This passage, in The State‘s advance story about Steve Benjamin’s expected announcement that he will seek re-election as mayor of Columbia, struck me:
Benjamin will be a latecomer to the race. Already, city council member Moe Baddourah, a restaurateur, and Larry Sypolt, a former FBI analyst, have announced for mayor…
Latecomer? Yeah, technically, others had announced before he did, but that’s not the way we think of it, is it? We tend to see the incumbent as already being in it, and the others who announce as challengers to the assumed candidate for re-election. If an incumbent does not run for re-election, that is news.
Much to the chagrin of Doug Ross and others who favor term limits…
Specifically, Steve Benjamin has seemed like he was running since he was first elected, maintaining a higher profile than his predecessor, and taking his communications efforts seriously from the beginning. He is, after all the first major to have the staff to do so.
Some may think I’m being critical in that previous paragraph. No, I think effective communications happen to be an essential element in leadership. And Mr. Benjamin has tried to be more of a leader than Columbia’s weak mayoral position would normally allow.
I like that he’s running on a platform of creating a strong-mayor system. But that makes me wonder — weren’t we talking about that in the last election? Why hasn’t it happened? (OK, yeah, I sort of know reasons it didn’t happen; I was being rhetorical.)
I didn’t make it to Benjamin’s announcement today. Here’s a release about it:
MAYOR BENJAMIN LAUNCHES RE-ELECTION BID
COLUMBIA, S.C. — Columbia Mayor Steve Benjamin on Monday announced that he will seek re-election in the upcoming November 5 municipal election.
“Today, I am announcing that I will be a candidate for re-election and today we are launching our 2013 campaign,” Benjamin told reporters, supporters and onlookers during a morning press conference at the corner of Main and Taylor Streets in Downtown Columbia.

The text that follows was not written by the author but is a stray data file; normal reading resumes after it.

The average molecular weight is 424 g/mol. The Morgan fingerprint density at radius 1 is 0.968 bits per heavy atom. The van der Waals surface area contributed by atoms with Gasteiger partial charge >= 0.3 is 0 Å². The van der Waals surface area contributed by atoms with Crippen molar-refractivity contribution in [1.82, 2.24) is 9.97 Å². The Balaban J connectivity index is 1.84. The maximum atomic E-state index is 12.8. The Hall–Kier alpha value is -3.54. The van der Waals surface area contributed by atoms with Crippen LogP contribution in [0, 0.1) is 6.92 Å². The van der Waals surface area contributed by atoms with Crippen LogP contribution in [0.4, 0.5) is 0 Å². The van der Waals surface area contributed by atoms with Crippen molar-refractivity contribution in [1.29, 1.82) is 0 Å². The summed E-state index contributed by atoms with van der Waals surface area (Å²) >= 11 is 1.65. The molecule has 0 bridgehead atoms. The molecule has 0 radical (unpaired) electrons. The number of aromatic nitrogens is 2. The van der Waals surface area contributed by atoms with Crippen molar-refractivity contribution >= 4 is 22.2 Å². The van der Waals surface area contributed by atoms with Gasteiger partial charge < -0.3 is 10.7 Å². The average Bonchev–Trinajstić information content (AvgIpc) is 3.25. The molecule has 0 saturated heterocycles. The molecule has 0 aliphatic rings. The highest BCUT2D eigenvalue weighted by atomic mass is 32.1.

“Since I became Mayor three years ago, we have made a great deal of progress,” said Benjamin. “We’ve increased transparency, improved efficiency and cut waste. We’ve generated a budget surplus for three straight years, improved our credit rating, and saved taxpayers millions of dollars by restructuring government.
“We’ve created thousands of jobs, secured billions of dollars in capital investments and cut unemployment by over two-and-a-half percent. We’ve led an economic and cultural renaissance here on Main Street and throughout our city. We continue to build lasting regional partnerships toward a vibrant, dynamic 21st century Columbia.
“But most importantly, we’ve invested a tremendous amount in improving public safety. As a result, crime is down across the city in nearly every category and our first responders have the resources they need to keep our city safe.”
Benjamin, who took office in July 2010 after a hotly contested election to replace long-serving Mayor Bob Coble, promised to once again run a clean, positive campaign.
“I will focus clearly on what our community has accomplished so far and the positive things we can do together in the months and years ahead,” Benjamin said.
Benjamin will hold an official campaign kick-off event open to the public on Monday, May 20 at 5:30 pm at Tapps Art Center on Main Street.
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I did make it to a fund-raiser for Moe Baddourah a couple of weeks ago. Not much to report. There were only about seven or eight people there, but I only stayed a few minutes, and it was a drop-in. Also, it’s very early in the campaign. Moe told me he had knocked on 2,700 doors so far, so he’s out there working.
One of Mr. Baddourah’s supporters told me the thing that had made him want to support the councilman was the recent decision by the city to buy the cotton warehouse.
That’s the thing about being the incumbent. For good or ill, you have a record…